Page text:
At Cove Creek Farm we use rotational grazing to improve the health and productivity of the pasture.

What is Rotational Grazing?

For many who use rotational grazing, planned frequent movements of livestock on pasture, the goal is to use livestock as a tool to improve the soil and the forage diversity of the farms they manage. Instead of letting animals continuously graze down an entire pasture, the animals are herded into a section of the pasture for a short period of time.  Many small farms raising grass-fed, grass-finished beef, lamb, goat, or pastured pigs and chickens, use rotational grazing techniques. The constant movement of animals in tightly packed herds with extended rest between grazings would have been natural for large herding animals. And as was the case in a more natural state, not just the land, but the animals’ health and the quality of meat ultimately produced are winners.

How does rotational grazing improve pasture?

Grass is like an iceberg; the biomass above ground is only a small part of the entire plant. When animals graze plants, the roots die and push carbohydrates up to the base to regrow the plant matter above. This process takes about four days to complete.  If animals are left to graze for longer than four days, they’ll graze the new growth. With overgrazing there’s not sufficient root mass to repeat the grass lifecycle. The species of forage the animals prefer (typically grass) will die out and less desirable plants will take over the pastures. Resting pastures generates more biomass, and with extra green matter above ground, the soil doesn’t dry out as easily during the hottest parts of the year. The deeper roots allow for more water infiltration during rains.

Another advantage to rotational grazing is the fertilizer (natural manure compared to synthetic fertilizer) is evenly spread on the pasture with no need for additional inputs. A side benefit is animals become less picky and graze all forages evenly, helping to prevent the less desirable plants from dominating the pasture. Over time, as the pasture improves, the pasture will respond quicker in the spring and the forages will grow later into the fall, extending the growing season.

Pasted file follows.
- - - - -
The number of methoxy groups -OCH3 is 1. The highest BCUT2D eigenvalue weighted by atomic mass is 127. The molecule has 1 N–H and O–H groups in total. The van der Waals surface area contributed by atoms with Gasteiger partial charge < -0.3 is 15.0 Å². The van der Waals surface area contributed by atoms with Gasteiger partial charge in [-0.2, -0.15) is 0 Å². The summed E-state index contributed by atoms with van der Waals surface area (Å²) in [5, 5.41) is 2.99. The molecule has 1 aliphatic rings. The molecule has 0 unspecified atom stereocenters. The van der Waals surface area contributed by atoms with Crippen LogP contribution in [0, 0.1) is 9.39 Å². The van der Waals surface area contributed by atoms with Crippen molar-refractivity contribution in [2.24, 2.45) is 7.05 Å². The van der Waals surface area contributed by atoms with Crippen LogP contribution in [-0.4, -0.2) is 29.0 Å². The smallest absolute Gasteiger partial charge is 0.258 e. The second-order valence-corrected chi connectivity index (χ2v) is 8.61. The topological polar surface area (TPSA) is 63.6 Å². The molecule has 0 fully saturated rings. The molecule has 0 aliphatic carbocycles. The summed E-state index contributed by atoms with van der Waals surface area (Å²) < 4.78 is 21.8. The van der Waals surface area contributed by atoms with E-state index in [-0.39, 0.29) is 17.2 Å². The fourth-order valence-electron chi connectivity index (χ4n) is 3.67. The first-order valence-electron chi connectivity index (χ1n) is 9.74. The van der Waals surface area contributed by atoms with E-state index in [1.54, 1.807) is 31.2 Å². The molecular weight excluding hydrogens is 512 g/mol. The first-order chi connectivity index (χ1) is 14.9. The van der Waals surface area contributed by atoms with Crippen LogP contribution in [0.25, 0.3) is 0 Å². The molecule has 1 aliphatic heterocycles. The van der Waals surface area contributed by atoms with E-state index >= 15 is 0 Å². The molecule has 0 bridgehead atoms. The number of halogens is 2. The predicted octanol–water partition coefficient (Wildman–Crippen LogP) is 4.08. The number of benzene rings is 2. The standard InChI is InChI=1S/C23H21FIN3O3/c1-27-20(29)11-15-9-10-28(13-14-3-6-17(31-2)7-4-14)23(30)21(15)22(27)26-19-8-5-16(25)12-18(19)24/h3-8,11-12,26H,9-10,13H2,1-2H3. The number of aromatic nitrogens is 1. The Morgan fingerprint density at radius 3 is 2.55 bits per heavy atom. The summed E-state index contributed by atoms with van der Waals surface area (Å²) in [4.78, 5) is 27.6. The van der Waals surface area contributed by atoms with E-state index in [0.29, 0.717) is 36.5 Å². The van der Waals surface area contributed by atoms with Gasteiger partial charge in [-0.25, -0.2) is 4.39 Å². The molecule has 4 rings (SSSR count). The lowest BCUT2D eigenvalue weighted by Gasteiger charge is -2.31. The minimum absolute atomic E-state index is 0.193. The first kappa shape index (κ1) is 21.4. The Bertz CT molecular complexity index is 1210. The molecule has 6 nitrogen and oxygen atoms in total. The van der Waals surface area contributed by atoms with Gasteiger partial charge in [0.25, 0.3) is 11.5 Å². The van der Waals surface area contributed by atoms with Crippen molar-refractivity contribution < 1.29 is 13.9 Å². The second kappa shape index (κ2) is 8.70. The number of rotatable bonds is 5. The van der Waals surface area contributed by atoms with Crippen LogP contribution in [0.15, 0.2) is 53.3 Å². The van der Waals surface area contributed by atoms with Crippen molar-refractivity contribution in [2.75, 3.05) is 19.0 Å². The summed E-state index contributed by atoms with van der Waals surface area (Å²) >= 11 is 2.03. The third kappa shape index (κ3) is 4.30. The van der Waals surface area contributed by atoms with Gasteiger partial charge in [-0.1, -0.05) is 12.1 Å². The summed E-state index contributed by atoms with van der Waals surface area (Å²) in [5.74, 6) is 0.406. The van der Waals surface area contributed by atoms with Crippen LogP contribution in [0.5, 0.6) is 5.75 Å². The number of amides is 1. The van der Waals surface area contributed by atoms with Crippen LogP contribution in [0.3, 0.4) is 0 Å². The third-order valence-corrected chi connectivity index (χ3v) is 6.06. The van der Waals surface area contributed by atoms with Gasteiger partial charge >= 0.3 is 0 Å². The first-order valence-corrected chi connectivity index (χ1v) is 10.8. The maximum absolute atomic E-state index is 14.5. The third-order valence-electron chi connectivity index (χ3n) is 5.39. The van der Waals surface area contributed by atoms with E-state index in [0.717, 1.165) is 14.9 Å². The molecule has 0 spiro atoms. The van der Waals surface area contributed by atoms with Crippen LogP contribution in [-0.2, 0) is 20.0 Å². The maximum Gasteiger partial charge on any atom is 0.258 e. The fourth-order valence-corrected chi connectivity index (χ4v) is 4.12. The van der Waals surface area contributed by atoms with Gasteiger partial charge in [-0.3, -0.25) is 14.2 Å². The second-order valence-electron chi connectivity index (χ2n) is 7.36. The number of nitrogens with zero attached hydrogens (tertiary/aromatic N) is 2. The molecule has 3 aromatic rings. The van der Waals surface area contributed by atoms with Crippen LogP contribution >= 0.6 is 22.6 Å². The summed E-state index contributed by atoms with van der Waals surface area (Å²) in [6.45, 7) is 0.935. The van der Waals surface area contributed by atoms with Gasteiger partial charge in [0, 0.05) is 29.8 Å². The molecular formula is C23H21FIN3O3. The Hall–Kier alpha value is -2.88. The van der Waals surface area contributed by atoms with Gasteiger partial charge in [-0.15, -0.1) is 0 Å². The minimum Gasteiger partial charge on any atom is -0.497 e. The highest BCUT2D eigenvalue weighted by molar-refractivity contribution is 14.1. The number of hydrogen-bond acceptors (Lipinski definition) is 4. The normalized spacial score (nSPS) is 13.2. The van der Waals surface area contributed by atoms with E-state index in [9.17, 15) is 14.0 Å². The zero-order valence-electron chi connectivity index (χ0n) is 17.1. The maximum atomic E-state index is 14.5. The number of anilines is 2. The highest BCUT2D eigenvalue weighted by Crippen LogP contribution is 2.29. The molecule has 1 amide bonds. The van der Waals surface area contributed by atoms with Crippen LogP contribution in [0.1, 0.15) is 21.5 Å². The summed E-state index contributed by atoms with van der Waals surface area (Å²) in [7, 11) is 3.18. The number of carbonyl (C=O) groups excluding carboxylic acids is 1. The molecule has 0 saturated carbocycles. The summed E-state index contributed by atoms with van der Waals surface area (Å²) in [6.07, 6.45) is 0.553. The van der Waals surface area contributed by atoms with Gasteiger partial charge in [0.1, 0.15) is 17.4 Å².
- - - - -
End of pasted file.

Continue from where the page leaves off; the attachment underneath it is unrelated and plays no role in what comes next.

How does rotational grazing benefit the animals?

The animals are better off, as well. Ruminants, like cattle, sheep, and goats can’t digest the cellulose structure of plants or derive any nutritional value from them without the microorganisms present in their first stomach. These microbes break down the cellulose turning the plant into calories and nutrients that can be digested. And again, there’s a side benefit—the digestive process helps pass beneficial microbes to the soil in the animals’ manure. What’s more, the animals’ guts are more chemically balanced and the production of methane is greatly reduced.  Conversely, when ruminants are fed grain, their stomachs become acidic and microbe levels decrease, making it difficult to absorb nutrients from grass.All animals raised on pasture offer consumers improved nutrition options—and this includes non-ruminants like pigs, poultry, and their eggs. Products from grass-fed animals are usually free of hormones and antibiotics, because they aren’t needed when animals are raised on pasture and not in confinement. And a 2009 joint research project between the US Department of Agriculture and Clemson University found that grass-fed beef contained higher total levels of omega-3 fatty acids, a healthier ratio of omega-6 to omega-3s, higher levels of conjugated linoleic acid (CLA), and more antioxidants, vitamins and minerals. The healthier omega fatty acid ratio and higher levels of CLA are reported to improve immunity and fight inflammation, which decreases the risk and helps aid in the treatment of type 2 diabetes, asthma, irritable bowel syndrome, rheumatoid arthritis, macular degeneration, psychiatric disorders, autoimmune diseases, and all types of cancers.

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